An Englishman Elihu Yale was the Governor of Madras in the 1670s and expanded the boundaries of British territory by buying villages like Tiruvallikeni, Thandaiyarpet, and Egmore from the Golconda Sultan.

He then retired from work and went to America, where he donated a part of his property to a school. It grew into what is now the famous Yale University. The British considered Fort St. George so important that they built a 6-meter-high wall around it to protect it and also the British Governor’s house and office were set up in it. English merchants built houses and settled there. Two cities emerged called the White City within Fort St. George and the Black City in the outer area where many artisans and weavers from Andhra lived. The black town later became Georgetown.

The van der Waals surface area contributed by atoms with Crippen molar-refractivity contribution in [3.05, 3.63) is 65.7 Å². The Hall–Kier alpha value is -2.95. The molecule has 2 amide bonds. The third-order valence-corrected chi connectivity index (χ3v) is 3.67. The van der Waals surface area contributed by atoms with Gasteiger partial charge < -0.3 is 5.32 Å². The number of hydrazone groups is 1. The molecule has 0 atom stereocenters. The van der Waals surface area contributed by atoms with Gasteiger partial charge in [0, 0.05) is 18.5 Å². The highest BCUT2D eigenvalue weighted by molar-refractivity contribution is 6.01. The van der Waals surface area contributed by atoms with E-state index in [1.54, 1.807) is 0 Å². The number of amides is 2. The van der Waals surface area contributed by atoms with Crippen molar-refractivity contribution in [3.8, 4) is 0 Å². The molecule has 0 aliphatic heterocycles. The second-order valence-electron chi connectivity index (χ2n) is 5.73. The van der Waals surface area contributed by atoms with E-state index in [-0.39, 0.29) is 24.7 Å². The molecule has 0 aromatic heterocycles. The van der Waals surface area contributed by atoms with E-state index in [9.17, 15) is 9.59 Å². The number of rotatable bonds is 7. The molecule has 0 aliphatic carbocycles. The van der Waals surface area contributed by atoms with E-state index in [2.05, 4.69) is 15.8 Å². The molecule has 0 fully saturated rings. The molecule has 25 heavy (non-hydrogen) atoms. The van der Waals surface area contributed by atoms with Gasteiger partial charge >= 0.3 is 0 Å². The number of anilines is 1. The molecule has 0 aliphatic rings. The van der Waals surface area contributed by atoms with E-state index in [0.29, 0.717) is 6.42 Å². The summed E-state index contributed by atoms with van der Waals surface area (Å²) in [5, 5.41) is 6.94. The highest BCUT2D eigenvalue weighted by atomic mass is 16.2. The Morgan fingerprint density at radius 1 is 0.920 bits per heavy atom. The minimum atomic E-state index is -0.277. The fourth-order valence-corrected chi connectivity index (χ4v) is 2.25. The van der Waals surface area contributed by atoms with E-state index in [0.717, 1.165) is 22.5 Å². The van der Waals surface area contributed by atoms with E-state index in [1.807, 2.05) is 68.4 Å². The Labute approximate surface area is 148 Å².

St. George’s Fort, Chennai – After Indian Independence

After that, the British left our country on 15th August 1947. After India’s independence from the British, the national flag was hoisted for the first time at St. George’s Fort in Chennai.

On the day of independence, the ‘Jack’ flag of the British Government at St. George’s Fort in Chennai was lowered and our national flag was hoisted for the first time. The flag is preserved today in the Fort St. George Museum. This historic flag has been on public display since January 26, 2013. But currently, it’s not on display because of maintenance.

Although this national flag is slightly faded, it is the only flag hoisted on the day of independence in India that has been preserved to date. The fort complex is a majestic symbol of Chennai’s heritage and history. Spread over an area of ​​about 107 acres, important buildings such as Wellesley House, Clive House, Town Hall, Barracks Building, and Fort Museum are still intact in the fort complex. It is in this legendary Fort of St. George that the Chief Secretariat of the Government of Tamil Nadu, the offices of the Ministers, and the Legislative Assembly are functioning.